1866 Mortimer Bruce Austin writes to his uncle, William Henry Austin

121 Chambers St., NY, August 22, 1866
Dear Uncle,
I don’t think of anything particularly interesting or of much importance to write about, but as i have nothing very urgent to do this morning and feel somewhat in the humor of writing I thought I would write to you.

Uncle Perry was at our house not long since, and said that you was talking some of taking another Lumber job at Smith Mills.

If you do try the lumber business again, you had ought to have it understood so that there will be no quibbling or misunderstanding when you come to make a settlement and not only that you should (must) be pretty well satisfied that you are going to make something for there is no use of your working yourself almost to death this winter.

And then when you come to settle in the spring find that you have made nothing and I should if I were you have it understood that if you were dissatisfied with the price they charge you for provisions, feed, etc, that you will be at liberty to make your purchases of supplies elsewhere and make them advance you the money as fast as you make it or may need it.

If you should want any money to do business in that way, I will try and let you have it if you want and will purchase provisions etc., have you or ship them to you and you can pay me in the spring or when you settle.

If you don’t take the job I think Lon would have you this winter to drive cart for him. He pays the man he has now 12 or $13 per week and I have no doubt he would give you 14 or $15. You could come here and go around with Father a week and then you would get along without much trouble.

If you can do anything to make more money or that suits you better of course you will do so.

You will remember when I saw you at Barryville you got some feed (meal) at the mill and they charged you 20/ or 22/ per hundred and poor at that.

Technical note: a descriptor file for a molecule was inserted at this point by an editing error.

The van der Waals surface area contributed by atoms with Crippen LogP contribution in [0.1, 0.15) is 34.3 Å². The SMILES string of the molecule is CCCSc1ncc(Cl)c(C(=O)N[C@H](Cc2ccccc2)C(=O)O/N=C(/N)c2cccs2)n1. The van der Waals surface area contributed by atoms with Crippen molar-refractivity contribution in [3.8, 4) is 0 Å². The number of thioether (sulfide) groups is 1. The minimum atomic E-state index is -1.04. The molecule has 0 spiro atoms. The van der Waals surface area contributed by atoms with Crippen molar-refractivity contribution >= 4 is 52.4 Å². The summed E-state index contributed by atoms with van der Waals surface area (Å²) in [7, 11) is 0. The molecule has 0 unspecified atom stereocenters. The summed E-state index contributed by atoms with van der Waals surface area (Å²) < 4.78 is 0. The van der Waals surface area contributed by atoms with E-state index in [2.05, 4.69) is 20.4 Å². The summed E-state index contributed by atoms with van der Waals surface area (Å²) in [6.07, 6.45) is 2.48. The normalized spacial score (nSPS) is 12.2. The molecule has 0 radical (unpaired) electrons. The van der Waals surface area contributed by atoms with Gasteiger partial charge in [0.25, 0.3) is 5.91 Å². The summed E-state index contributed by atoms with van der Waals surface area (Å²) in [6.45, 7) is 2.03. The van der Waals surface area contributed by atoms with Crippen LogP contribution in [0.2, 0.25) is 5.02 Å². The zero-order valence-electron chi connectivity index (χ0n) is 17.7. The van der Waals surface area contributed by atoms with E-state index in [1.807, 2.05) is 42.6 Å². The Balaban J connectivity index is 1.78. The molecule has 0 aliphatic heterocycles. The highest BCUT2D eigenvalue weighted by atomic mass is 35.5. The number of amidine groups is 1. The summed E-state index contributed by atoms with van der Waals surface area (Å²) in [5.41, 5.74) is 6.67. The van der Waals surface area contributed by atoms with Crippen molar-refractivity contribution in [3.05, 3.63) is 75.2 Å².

I priced some when I got home and had it offered to me at $1,85 and a good deal better article. You can buy first rate (the best) pork here for $33 per barrel, but I guess I have wrote about enough on that subject.

Has Thomas given you a deed for the place yet? If not, punch him up and don’t be too easy with those you deal with. Make them toe the mark for they will you if they have a chance.

All the folks are well as usual.

Addie and Emma are at Mount Kisco, Miranda and Belle intend to go to Barryville next week.

Hoping this will find you and Aunt Mary and little ones enjoying good health, I

Remain yours truly,
Mort B. Austin

Please write when convenient.

121 Chambers St., NY, September 26, 1866
Dear Uncle,
Your letter came to hand in due time and I should have answered it before but Lon was out to Barryville and I thought that you would see him there. I was over to see him Monday evening and he said that you was coming to N.Y. to drive cart for him so I suppose that there is really no need of my writing but thought I would answer your letter.

Lon and family are all well, also my folks. Miranda arrived home last Monday.

I don’t think of anything more to write about so I will close this note.

With love to all I remain
Yours Truly
M.B. Austin

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